As you can see, your ‘statistics’ are actually lower than the Northern District of Georgia. (71% dismissal/14% ‘unscathed’ v. 82% dismissal/6% unscathed). Many of our judges who had seven cases dismissed 100%. Additionally, some of the judges that had twice your case load dismissed 100%.

What do you think about those differences?

Amanda, I have several responses. Here they are:

  • Initially, you write “as you can see . . . .”  If you intended to provide me with an analysis of my data beyond the words of your comment, I did not receive it.
  • With the foregoing in mind, my “dismissal” percentage should be higher. In the only case where I granted a SJ motion in part and denied it in part–Nugara v. Nebraska Association of Public Employees, et al., 4:09CV3212 (filing no.69 at CM/ECF pp. 24-26)–I pitched all the federal claims with prejudice, and, pursuant to the request of a defendant, declined to exercise jurisdiction over plaintiff’s remaining state law breach of contract claim, dismissing it without prejudice.  As a result, one can hardly argue that the plaintiff prevailed on any claim in that summary judgment proceeding. That being true, my dismissal rate becomes the converse of my unscathed rate. That is, 86% of the time I pitched everything and 14% of the time I left plaintiffs unscathed. If you buy that analysis, my true dismissal rate is four points higher than the rate in the Northern District of Georgia (86% v. 82%).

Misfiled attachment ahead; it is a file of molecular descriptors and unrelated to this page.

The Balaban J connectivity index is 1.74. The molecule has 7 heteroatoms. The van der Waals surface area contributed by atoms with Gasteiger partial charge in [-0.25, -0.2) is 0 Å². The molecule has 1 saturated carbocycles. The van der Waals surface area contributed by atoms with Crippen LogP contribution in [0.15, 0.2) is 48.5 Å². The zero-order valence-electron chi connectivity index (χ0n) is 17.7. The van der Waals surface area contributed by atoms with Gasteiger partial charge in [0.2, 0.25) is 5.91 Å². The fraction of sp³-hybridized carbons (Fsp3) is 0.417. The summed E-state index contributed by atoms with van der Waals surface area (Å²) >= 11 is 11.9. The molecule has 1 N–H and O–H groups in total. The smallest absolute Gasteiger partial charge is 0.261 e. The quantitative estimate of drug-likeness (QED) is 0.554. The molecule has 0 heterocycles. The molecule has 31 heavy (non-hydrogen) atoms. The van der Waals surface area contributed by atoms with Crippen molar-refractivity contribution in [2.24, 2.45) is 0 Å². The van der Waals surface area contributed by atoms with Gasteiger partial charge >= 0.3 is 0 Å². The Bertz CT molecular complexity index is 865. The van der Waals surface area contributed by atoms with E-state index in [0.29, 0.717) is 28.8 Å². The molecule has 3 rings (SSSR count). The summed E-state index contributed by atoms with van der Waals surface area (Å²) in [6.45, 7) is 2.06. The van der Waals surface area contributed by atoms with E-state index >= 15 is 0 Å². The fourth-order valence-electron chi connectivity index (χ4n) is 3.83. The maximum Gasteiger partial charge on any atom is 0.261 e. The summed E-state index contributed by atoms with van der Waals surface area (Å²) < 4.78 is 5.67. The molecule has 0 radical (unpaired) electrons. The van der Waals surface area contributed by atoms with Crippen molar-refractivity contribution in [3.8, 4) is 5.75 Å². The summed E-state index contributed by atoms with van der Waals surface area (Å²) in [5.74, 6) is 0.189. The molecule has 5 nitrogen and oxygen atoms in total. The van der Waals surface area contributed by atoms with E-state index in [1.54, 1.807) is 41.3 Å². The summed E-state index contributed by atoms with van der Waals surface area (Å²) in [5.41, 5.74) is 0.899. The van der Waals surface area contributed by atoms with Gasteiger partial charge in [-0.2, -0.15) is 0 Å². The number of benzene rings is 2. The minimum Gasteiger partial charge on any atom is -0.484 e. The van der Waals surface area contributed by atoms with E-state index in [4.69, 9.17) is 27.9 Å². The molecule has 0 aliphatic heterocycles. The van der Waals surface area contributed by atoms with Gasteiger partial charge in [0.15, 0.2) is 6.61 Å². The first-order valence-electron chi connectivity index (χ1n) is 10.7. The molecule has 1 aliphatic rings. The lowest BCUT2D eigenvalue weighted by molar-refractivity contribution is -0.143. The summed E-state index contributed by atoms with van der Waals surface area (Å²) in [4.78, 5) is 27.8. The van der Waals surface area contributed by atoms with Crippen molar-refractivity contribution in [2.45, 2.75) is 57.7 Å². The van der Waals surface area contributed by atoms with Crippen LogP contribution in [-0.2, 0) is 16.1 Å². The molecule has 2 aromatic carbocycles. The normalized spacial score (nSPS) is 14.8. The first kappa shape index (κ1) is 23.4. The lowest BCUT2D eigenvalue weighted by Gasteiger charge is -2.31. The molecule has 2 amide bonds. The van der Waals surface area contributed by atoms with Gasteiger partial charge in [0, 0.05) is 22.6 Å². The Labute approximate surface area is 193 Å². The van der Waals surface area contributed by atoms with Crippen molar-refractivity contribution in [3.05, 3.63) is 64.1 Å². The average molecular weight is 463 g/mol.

• Additionally, you  state: “Many of our judges who had seven cases dismissed 100%. Additionally, some of the judges that had twice your case load dismissed 100%.” Please give me the table citations to your study from where you derive your facts so I can respond to the specifics of that comment. I tried to match up your comments with the tables and had trouble.